Most boys go through “let’s play with weapons” stage. It’s usually in those years from 13-17 when all the masculine gender roles need to be checked off the box so that your friends and you can convince yourself of how cool you are. But what happens if something goes horribly wrong? What happens if the emotions and affirmations you’re exploring end up “accidentally” on the wrong end of human skin? This is what this very interesting thriller/drama sets out to examine. Super Dark Times is the very strong feature debut from director Kevin Phillips about a tight-knit group of high school buddies who suddenly encounter some deadly serious adult decisions to make. Built upon a core ensemble cast of extraordinary young actors, the story takes a back seat to the character interaction and emotional mining. Yes, of course, something “big” happens, and it’s horrible. But far more troubling is what comes after. The way underdeveloped minds react to trauma can be a very disconcerting thing, and tough to pull off in a movie. Fortunately, these filmmakers got the job done and the result is an execution which will leave you feeling less comfortable than before you entered the theater.
The first act of the film doesn’t really portend the coming events. What it does instead is invite you to be part of the gang, hang out with the kids whose story this is within the film. In a very similar way that the uber-popular Stranger Things seduced Netflix audiences last year, Super Dark Times puts the viewer in the intimate setting of pals goofing around at school and after the last bell rings. They bike around town, get into confrontations, do stuff they shouldn’t be doing, and all the while, you really get to know them, even feel very comfortable in their circle. The heightened naturalistic performances evoke an organic connection, something many of us recall from our youth. Make no mistake – these actors are far more convincing than the Stranger Things kids. They have the advantage of age (both cast and on-screen characters are in fact older) as well as direction with a different sensibility. There are no supernatural happenings in this one. There’s no 80’s nostalgia, no government conspiracies, no nods to geek culture, or any other far out elements. What we do have is very, very real. It’s our world. This surely has happened in some neighborhood. It’s a humanistic touch the director tucks into every corner of his process and the results are very moving.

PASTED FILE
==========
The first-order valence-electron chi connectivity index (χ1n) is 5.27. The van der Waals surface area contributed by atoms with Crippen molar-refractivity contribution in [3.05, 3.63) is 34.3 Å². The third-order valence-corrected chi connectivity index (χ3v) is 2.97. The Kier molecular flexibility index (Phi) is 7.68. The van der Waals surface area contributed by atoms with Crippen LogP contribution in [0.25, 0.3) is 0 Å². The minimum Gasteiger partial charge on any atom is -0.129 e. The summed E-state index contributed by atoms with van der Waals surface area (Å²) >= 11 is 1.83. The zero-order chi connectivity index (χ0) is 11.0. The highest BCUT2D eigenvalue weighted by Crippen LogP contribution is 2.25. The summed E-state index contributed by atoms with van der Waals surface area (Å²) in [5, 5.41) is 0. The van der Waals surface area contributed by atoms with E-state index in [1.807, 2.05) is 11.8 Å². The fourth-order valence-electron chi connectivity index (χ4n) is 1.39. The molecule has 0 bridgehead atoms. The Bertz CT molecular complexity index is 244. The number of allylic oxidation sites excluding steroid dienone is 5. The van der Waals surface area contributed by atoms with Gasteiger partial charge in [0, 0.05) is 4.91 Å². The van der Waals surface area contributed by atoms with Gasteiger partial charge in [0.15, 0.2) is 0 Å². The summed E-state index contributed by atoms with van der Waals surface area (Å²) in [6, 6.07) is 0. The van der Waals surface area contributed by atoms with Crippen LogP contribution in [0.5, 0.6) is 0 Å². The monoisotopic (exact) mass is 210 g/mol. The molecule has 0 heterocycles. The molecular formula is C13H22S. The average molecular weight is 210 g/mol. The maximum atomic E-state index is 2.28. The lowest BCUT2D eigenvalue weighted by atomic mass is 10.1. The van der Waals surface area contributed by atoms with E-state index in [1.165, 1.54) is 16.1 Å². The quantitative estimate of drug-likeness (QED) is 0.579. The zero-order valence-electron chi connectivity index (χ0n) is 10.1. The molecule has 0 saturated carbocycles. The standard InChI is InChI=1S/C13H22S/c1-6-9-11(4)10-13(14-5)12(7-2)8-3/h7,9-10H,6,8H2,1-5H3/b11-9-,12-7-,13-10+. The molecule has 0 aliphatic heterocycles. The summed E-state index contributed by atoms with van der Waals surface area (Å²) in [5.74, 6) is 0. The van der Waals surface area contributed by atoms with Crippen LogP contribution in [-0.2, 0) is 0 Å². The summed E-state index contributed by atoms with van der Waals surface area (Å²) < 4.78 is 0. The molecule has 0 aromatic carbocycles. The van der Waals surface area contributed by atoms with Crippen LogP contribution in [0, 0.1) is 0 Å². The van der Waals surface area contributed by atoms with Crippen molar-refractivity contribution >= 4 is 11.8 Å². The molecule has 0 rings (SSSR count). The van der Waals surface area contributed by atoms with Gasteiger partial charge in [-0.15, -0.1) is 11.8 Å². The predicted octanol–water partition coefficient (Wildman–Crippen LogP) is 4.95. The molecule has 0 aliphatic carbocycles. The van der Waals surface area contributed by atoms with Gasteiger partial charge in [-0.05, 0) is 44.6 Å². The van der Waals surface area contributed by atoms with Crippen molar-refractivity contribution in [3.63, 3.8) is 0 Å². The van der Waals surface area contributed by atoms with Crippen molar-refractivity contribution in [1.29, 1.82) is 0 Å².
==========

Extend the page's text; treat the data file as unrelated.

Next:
While a sort of mystery does brew as the story moves on – with a surprisingly more shocking ending than one may expect – the draw here is the focus on how sudden life-altering experiences impact the minds of children entering young adulthood. The lingering horror tropes become almost a welcome distraction from the tension generated by immature confusion. You almost feel seasick in empathy as overwhelming responsibility is met with insufficient response. All the dopey, carefree existence of that time of life gets eclipsed in a hurry and it’s all handled delicately on screen. It’s a different look at violence and fear than what the usual gang of exploitation flicks serve up. More accurately, it’s a drama thinly disguised as a suspense piece. And don’t expect easy characters and nifty resolutions. Viewers will not walk away with an obvious hero or villain. Lots of terrible mistakes are made by the characters and it’s hard to fully like or condemn any of them. Expect instead a study on how what we do – and what we choose not to do – define us in ways far more deeply than we ourselves can know.